In summary, shared decision making for patients with CRS should include the discussion that while ESS is successful, there are still approximately 20% of patients who do fail standard ESS. It is likely that patients with lower QOL impacts can be managed with continued medical therapy, thus avoiding ESS. Once patients fail appropriate, comprehensive medical therapy, have persistent moderate to severe symptoms and objective evidence of disease, the benefits of ESS are well established. Conclusions regarding the timing and extent of ESS must be tempered until higher level evidence is obtained, but preliminary data suggest that once patients choose to pursue ESS, there is benefit in timely, complete surgery, rather than continued medical management or delayed, limited ESS.

 

~ Rodney J. Schlosser, M.D.
Professor and Director, Rhinology & Sinus Surgery

 

References

  1. Smith TL, Kern R, Palmer JN, et al. Medical therapy vs surgery for chronic rhinosinusitis: a prospective, multi-institutional study with 1-year follow-up. International forum of allergy & rhinology. Jan 2013;3(1):4-9.
  2. Rudmik L, Mace J, Soler ZM, Smith TL. Long-term utility outcomes in patients undergoing endoscopic sinus surgery. Laryngoscope. Jan 2014;124(1):19-23.
  3. Rudmik L, Holy CE, Smith TL. Geographic variation of endoscopic sinus surgery in the united states. Laryngoscope. Apr 17 2015.
  4. Rudmik L, Soler ZM, Hopkins C, et al. Defining appropriateness criteria for endoscopic sinus surgery during management of uncomplicated adult chronic rhinosinusitis: a RAND/UCLA appropriateness study. Rhinology. Jun 2016;54(2):117-128.
  5. Smith KA, Smith TL, Mace JC, Rudmik L. Endoscopic sinus surgery compared to continued medical therapy for patients with refractory chronic rhinosinusitis. International forum of allergy & rhinology. Oct 2014;4(10):823-827.
  6. Steele TO, Rudmik L, Mace JC, DeConde AS, Alt JA, Smith TL. Patient-centered decision making: the role of the baseline SNOT-22 in predicting outcomes for medical management of chronic rhinosinusitis. International forum of allergy & rhinology. Jun 2016;6(6):590-596.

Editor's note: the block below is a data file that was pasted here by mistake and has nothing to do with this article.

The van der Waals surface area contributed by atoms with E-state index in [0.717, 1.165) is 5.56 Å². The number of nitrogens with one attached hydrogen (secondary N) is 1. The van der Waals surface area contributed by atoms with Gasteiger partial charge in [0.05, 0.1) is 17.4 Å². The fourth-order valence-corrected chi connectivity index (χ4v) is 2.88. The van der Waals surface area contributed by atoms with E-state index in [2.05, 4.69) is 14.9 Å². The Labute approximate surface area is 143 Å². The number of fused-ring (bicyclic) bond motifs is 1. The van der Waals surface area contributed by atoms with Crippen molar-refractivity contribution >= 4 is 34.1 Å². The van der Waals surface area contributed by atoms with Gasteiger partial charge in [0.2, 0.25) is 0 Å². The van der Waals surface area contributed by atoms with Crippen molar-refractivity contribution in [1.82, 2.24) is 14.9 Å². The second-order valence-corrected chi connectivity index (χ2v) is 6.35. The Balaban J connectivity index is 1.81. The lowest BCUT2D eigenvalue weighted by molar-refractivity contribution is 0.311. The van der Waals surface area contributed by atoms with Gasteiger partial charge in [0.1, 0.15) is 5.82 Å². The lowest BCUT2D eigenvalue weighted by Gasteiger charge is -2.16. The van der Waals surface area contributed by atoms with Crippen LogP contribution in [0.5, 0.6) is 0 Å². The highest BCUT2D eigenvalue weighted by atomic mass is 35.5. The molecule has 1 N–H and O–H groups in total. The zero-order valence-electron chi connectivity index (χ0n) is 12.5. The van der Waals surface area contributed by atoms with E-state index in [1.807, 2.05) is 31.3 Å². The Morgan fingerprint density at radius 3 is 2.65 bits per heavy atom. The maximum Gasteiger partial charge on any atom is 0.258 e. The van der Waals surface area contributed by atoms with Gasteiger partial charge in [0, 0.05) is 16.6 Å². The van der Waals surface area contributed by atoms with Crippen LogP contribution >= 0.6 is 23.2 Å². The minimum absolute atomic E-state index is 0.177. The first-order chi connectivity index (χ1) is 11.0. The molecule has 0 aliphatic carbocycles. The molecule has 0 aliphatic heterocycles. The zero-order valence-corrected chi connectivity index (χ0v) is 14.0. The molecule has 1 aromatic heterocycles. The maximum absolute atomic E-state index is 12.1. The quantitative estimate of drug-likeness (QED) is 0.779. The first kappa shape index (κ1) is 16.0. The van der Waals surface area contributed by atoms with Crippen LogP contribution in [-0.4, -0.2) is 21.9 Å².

7. Rudmik L, Soler ZM, Smith TL, Mace JC, Schlosser RJ, DeConde AS. Effect of Continued Medical Therapy on Productivity Costs for Refractory Chronic Rhinosinusitis. JAMA otolaryngology– head & neck surgery. Nov 2015;141(11):969-973.
  8. Hopkins C, Rimmer J, Lund VJ. Does time to endoscopic sinus surgery impact outcomes in Chronic Rhinosinusitis? Prospective findings from the National Comparative Audit of Surgery for Nasal Polyposis and Chronic Rhinosinusitis. Rhinology. Mar 2015;53(1):10-17.
  9. Benninger MS, Sindwani R, Holy CE, Hopkins C. Early versus delayed endoscopic sinus surgery in patients with chronic rhinosinusitis: impact on health care utilization. Otolaryngol Head Neck Surg. Mar 2015;152(3):546-552.
  10. Benninger MS, Sindwani R, Holy CE, Hopkins C. Impact of medically recalcitrant chronic rhinosinusitis on incidence of asthma. International forum of allergy & rhinology. Feb 2016;6(2):124-129.
  11. DeConde AS, Suh JD, Mace JC, Alt JA, Smith TL. Outcomes of complete vs targeted approaches to endoscopic sinus surgery. International forum of allergy & rhinology. Apr 23 2015.
  12. Bassiouni A, Wormald PJ. Role of frontal sinus surgery in nasal polyp recurrence. Laryngoscope. Jan 2013;123(1):36-41.